Cat Four

Speaking of taxpayers’ money – who’d have thought that Cyril Ramaphosa and Tito Mboweni would look at VBS and see not a disastrous theft of the pensions of South Africans, but a plan by which to loot funds to bail out the ideological failures of the National Democratic Revolution, nurtured by the same statist instincts that impelled the National Party’s social engineering? Yet, here we are: the President and the Minister of Finance openly approving the government’s intention to expropriate without compensation the savings of ordinary citizens.

While the issue of land offers the historically loaded and politically useful premise of the injustice of black South Africans losing land to an oppressive government (the present government all the while blithely ignoring its own reheating of the vilest ideas of previous racist regimes), the pension grab now endorsed by the supposedly right-minded champions corporate South Africa opened their wallets for on their passage to the Union Buildings enjoys no such historical defence. Yet bittereinder Ramaphoriacs like Adriaan Basson have fallen in line to meekly nod their assent at yet another racial nationalist government willing to sell out the people of South Africa in the pursuit of an ideological project that is doomed to fail.

In a brilliantly damning piece in the Beeld of 9 March, economist Mike Schussler lays out the dangerous idiocy of the ANC’s pension grab. While the sheer numbers are terrifying (especially Schussler’s point that pension funds are already invested in state bonds to the tune of R2 100 billion and that a further R800 billion would be confiscating the fragile eggs of an entire generation to put into a fraying basket), the reality of the VBS-as-pioneering-idea judgment really hits home in Schussler’s pointing out that two thirds of South Africa’s pension pot is, in fact, the pensions and savings of black South Africans. A politically inconvenient point, and one that underlines why our four feral cats are born of the same economically disastrous ‘EWC’ litter.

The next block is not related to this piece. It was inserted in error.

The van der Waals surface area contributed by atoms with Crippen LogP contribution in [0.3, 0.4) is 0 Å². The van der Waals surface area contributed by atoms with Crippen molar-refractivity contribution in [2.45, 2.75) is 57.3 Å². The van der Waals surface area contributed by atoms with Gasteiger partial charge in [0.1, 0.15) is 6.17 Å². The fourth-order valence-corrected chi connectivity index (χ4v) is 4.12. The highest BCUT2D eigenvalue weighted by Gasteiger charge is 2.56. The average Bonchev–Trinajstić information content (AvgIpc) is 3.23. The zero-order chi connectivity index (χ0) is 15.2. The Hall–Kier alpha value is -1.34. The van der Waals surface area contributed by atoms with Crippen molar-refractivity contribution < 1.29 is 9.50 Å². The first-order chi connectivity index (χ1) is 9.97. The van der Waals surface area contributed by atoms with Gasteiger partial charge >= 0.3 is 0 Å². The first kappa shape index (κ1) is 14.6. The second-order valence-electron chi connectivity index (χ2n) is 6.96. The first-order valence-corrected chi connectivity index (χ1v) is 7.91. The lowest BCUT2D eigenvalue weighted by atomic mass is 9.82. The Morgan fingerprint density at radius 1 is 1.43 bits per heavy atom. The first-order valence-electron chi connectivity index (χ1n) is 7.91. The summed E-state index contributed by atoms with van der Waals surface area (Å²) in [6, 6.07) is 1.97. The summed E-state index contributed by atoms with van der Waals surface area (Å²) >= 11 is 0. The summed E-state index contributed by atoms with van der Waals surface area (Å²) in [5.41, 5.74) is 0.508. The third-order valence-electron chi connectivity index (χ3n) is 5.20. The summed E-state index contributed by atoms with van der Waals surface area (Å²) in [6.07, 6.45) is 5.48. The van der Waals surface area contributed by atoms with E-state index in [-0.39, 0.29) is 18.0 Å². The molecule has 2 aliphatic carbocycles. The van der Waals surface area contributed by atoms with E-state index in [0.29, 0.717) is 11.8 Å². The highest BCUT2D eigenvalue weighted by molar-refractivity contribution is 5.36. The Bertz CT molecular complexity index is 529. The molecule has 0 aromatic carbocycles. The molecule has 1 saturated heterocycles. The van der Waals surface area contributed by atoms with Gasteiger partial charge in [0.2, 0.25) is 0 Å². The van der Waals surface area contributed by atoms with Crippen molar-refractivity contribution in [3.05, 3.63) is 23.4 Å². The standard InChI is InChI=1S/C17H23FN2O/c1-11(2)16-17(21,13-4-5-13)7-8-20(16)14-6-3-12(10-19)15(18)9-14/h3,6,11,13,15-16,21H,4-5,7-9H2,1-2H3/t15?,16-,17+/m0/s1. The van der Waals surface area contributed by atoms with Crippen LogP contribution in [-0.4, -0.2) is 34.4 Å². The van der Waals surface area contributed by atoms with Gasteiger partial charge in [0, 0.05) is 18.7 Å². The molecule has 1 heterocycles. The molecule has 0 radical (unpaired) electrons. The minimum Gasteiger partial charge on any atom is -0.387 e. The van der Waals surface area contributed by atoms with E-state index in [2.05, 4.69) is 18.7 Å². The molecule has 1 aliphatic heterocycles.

Yet, even as they scatter the pigeons of the markets, rattling South Africa’s barely-there economy and the financial stability of systems and households, corporate South Africa remains silent.

As the IRR pressed home its campaign by paying personal visits to one sleek, architecturally edgy corporate head office after the next – handing over letter after letter, seeing official after official, making appointment after appointment – it was hard to resist the temptation of thinking of these plush suites as being in another country.

As the policy madness of the ANC escalates, the silence of the corporates is deafening.

But the cats are out of the bag.

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  1. Banks as usual – and expected – have no loyalty except to their own wealth! They will happily throw any clients, investors, savers under the next convenient bus as it may suit them.

  2. Corporate SA is the only reason that the ANC came into power, and all the bigwigs in the ANC became multi-millionaires

  3. Perhaps next time the sheer foolishness of the banks must be placed directly in their faces?